In the ensuing years the portfolio has expanded to include some of the finest wine across the globe. This included a keen focus on the premium wines of France, Spain, and the US including luminary wineries such as Joseph Drouhin, Atardi and Tor. The key driver is family-owned businesses, a trait highly valued by the Pol Roger family themselves. Its latest addition is Barolo’s Luciano Sandrone.
“The thought behind it is family ownership usually leads to the best practices,” reveals Simpson. “That usually involves a sustainable rhetoric, and above all a personal investment into the continuing quality and success of any brand.”
The Pol Roger brand itself helps to open many doors, but it also brings an inadvertent challenge. “Our first task is to show we’re not just Pol Roger,” he adds. “We’re about 45% Pol and 55% everything else.”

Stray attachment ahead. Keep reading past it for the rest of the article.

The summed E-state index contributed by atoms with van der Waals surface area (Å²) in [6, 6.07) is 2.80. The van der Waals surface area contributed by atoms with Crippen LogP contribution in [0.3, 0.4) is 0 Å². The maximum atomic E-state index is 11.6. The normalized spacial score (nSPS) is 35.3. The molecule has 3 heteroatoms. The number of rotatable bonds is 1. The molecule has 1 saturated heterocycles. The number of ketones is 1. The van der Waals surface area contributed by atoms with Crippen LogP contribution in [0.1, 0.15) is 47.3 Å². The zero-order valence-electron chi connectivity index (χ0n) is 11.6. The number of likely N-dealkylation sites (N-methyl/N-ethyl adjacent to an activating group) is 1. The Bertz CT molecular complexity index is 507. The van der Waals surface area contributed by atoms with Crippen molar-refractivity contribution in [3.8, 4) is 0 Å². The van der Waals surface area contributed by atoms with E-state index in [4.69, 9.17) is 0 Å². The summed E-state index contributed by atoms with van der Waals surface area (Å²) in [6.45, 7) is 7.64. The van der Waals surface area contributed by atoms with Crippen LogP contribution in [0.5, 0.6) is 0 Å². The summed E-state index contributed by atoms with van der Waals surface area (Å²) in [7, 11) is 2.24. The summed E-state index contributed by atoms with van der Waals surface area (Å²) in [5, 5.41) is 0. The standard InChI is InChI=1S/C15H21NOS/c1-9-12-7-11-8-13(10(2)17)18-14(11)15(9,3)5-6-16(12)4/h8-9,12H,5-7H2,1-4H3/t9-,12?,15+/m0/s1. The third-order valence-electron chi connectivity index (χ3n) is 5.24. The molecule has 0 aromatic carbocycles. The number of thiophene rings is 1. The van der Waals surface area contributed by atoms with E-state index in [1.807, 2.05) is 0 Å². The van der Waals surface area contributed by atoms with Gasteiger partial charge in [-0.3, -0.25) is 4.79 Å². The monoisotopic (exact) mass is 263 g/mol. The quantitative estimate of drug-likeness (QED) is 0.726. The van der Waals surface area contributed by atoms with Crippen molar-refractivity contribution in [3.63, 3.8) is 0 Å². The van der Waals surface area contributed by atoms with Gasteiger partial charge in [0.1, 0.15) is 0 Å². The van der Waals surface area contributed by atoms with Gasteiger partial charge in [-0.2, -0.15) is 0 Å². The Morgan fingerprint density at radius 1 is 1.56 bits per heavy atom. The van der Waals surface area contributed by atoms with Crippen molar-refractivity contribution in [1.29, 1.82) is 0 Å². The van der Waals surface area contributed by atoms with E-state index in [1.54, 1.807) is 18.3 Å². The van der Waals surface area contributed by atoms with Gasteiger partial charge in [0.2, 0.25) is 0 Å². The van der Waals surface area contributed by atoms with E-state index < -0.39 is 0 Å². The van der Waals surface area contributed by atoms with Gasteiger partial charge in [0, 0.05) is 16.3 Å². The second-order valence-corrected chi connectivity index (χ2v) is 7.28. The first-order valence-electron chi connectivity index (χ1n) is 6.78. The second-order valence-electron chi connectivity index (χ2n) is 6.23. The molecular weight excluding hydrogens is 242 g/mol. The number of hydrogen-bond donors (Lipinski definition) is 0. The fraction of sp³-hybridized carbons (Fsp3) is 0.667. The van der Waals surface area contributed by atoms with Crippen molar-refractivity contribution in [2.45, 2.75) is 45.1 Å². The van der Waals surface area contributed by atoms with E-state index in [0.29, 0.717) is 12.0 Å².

With the current business sitting at a nudge over 20 staff members, a nudge over 20 agencies to represent, and a healthy, manageable turnover, it’s a perfect place to be right now according to Simpson. “It’s easy to take our portfolio to customers with 20 wineries and good things to talk about with all of them,” he continued. “It’s a fun place to be for all of us, staff and clients.”
The portfolio also includes premium spirits. The company is 95% owned by Pol Roger and now also 5% owned by Banffshire based Glenfarclas. Arriving as an agency in 2006, Glenfarclas’ owner, John Grant, saw the links between the companies. “I think he saw Pol Roger as fellow travellers,” says Simpson. “Families were falling out of the business, but those that are left are increasingly sticking together.”